Most importantly, the great majority of children who went to residential school learned how to read, write, and calculate. Many of them also learned other skills necessary for living in a modern society—the principles of democracy and common law, for example—which would help them participate more fully in both aboriginal and Canadian societies. In fact, today many of the aboriginal leaders, including Phil Fontaine, National Chief of the Assembly of First Nations, learned some of their negotiating and administrative skills in residential schools. Looking at their success, we know that they learned these lessons well.

Some children had serious illnesses—TB, chronic ear infections, and ruptured appendices, for example—that were diagnosed and treated only because they attended residential schools. In fact, a number of the children arrived at Stringer Hall with seriously infected bug bites in their scalps that required having their hair washed, cut, and topical antibiotics applied. Some children arrived with serious ear infections, and residential supervisors often provided the appropriate medical treatment. Importantly, a young nurse was on staff at Stringer Hall, and doctors and dentists were on call to treat children, something that probably would not have happened if they were out on the land hunting and fishing with their parents.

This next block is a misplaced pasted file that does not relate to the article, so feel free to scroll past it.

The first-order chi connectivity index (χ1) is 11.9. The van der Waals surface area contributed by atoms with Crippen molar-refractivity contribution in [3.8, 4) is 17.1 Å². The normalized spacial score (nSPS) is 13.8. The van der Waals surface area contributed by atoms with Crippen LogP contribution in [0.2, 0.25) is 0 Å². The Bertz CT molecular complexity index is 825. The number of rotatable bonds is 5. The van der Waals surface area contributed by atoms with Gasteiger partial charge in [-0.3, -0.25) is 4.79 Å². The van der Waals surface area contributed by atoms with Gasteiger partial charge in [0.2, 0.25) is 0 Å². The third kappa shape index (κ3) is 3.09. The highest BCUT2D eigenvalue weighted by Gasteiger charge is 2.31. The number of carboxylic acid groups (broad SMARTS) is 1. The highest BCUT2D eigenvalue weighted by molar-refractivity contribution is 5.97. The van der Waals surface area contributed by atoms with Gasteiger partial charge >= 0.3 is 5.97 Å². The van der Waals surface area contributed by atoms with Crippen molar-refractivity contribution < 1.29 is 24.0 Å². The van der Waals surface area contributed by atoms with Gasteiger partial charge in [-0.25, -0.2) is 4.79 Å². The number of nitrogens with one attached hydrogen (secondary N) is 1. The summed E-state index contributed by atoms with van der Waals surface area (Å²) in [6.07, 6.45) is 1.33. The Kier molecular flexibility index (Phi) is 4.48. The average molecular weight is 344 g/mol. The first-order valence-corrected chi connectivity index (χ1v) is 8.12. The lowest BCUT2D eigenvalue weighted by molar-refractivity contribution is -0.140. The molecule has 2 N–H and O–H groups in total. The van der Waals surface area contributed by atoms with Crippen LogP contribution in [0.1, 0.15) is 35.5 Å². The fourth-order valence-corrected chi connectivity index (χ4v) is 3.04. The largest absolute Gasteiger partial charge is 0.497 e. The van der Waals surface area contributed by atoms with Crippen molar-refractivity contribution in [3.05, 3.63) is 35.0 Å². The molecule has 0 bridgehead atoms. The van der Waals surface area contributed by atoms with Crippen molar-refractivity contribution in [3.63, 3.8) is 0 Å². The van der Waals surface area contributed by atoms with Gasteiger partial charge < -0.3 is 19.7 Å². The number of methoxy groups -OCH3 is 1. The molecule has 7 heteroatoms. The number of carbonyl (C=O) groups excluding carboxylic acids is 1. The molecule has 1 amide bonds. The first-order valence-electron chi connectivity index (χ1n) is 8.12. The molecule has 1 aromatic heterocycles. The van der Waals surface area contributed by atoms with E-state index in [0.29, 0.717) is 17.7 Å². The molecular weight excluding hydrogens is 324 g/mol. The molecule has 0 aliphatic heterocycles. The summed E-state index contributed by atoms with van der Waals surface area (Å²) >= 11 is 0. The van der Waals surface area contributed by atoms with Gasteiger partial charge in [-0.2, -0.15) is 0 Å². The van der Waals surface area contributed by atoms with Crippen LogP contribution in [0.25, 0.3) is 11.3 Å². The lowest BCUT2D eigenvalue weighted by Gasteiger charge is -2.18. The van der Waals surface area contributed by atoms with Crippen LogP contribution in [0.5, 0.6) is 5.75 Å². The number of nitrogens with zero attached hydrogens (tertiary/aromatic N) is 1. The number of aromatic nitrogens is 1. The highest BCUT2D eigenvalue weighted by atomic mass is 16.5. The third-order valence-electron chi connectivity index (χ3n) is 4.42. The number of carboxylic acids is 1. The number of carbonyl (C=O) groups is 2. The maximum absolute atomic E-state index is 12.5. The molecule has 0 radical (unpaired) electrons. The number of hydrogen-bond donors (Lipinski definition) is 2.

Furthermore, in many residential schools, some administrators and supervisors were aboriginal. At Stringer Hall, for example, two of the six residential supervisors were young Inuit women who, contrary to the common myth, spoke to the children in their mother-tongue. A number of the other employees, both aboriginal and non-aboriginal, also spoke aboriginal languages and used aboriginal gestures in communicating with the children.

In addition, not all the children who attended residential schools were aboriginal. At Stringer Hall, about 12 percent of the 280 students were non-aboriginal, the children of merchants, missionaries, and trappers from tiny settlements where no schools existed. Of course, it would be almost impossible to build schools and find teachers for these very small settlements and especially for hunting and fishing camps where one or two families lived. For many of these children, there were no reasonable alternatives except for residential schools.